Tom Kreitzberg of Disputations has been musing of late about an apparent dilemma that I've been confronted with periodically in my catechetical and apologetic work. In one post he observes:
It's as though we can't find any ground between, "Non-Roman Catholics are damned, so we need to convert everyone," and, "Non-Roman Catholics aren't necessarily damned, so we don't need to convert anyone."
In another post soon after, he calls our attention to a 1964 sermon given by then-Fr. Joseph Ratzinger, in which the latter said: "Anyone who looks on the loss of salvation for others as the condition, as it were, on which he serves Christ will in the end only be able to turn away grumbling, because that kind of reward is contrary to the loving-kindness of God." Tom responds:
Fr. Ratzinger had in mind the grumblers who resent sharing salvation with non-Catholics. But what about the sluggards who are delighted by the thought, because of all that evangelization work it saves them?
Here I want to share my response to the problem.
The key is to recognize, with Vatican II, that the Catholic Church is the "sacrament" of unity with God for all humanity. The Church as Mystical Body of Christ is thus the ordinary sign and instrument of salvation, so that being in full communion with her puts one in a better position to belong to Christ than one would be otherwise, ceteris paribus. But as Vatican II also taught, the salvific work of the Holy Spirit is not limited to the visible boundaries of the Catholic Church. All the baptized are in some degree of communion with her; those brought up as non-Catholics cannot be held responsible for not being in full communion; and it would be unwise to assume that most people who voluntarily leave the Church know just what it is they're leaving, so that they too could be held culpable. Moreover, since the Passover of Christ offers to all people grace enough for salvation, the unbaptized can belong to him, and therefore to his Mystical Body the Church, if their responses to grace are such that they would seek baptism if all involuntary obstacles to their knowledge of its necessity were removed. Yet the grace to which the unbaptized can respond so salubriously is only offered to people through said Mystical Body, which is precisely why she is the "ordinary" sign and instrument of salvation. Hence, people who live without being in some recognizable form of communion with her are only saved by extraordinary means; by the very nature of the extraordinary, that puts them, in the words of then-Cardinal Ratzinger, in a "gravely deficient" position.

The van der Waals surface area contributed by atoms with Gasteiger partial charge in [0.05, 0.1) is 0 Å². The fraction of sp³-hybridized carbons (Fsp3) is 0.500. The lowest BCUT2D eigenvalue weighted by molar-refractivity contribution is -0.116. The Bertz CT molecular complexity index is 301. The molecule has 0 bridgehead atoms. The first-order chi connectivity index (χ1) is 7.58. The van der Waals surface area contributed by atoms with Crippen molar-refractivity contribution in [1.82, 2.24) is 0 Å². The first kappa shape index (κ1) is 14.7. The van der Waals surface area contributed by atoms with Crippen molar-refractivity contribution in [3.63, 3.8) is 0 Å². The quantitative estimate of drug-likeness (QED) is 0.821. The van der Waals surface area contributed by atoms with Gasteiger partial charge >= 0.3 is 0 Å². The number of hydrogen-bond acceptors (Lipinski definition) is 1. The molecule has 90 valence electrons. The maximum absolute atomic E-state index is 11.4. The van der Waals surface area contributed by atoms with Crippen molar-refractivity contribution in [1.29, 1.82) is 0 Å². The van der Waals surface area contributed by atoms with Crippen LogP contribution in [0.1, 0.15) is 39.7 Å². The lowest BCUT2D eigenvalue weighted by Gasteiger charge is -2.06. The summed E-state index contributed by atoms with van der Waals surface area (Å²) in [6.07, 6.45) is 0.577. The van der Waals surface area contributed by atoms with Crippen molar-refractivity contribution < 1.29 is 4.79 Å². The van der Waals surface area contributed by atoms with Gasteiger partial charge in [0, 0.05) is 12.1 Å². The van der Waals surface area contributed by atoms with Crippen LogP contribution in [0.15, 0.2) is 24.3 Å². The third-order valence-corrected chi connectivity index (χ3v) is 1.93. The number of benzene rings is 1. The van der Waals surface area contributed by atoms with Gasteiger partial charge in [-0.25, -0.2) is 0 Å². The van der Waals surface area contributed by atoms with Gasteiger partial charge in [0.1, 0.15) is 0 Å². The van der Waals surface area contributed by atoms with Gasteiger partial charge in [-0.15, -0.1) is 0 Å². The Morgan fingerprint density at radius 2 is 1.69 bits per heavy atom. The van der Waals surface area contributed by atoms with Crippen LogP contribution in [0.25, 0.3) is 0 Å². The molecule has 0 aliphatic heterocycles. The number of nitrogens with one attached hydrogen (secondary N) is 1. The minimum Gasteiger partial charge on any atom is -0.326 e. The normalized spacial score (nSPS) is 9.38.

Accordingly, while we may and should hope for the final salvation of non-Christians, we cannot responsibly presume that it will often occur. It is a work of charity to evangelize so as to try to remedy their situation. But it would also be contrary to charity simply to write them all off if or when evangelization is not done or doesn't seem to bear visible fruit; and of course it would be prideful for Catholics to assume they've got final salvation locked up unless they do something particularly ugly. "Many of the last shall be first, and many of the first shall be last." We must always evangelize, beginning and ending with ourselves; but we must not presume that those who haven't heard the Word at all, or can't hear it because of our sins, have no salvific relationship with the Logos. All we must presume is that they don't have the advantages that make us all the more accountable.
I don't think that walking such a tightrope makes the mistake that Bush I did, or was said to do. I think it's the only logical conclusion to draw from what the Church teaches.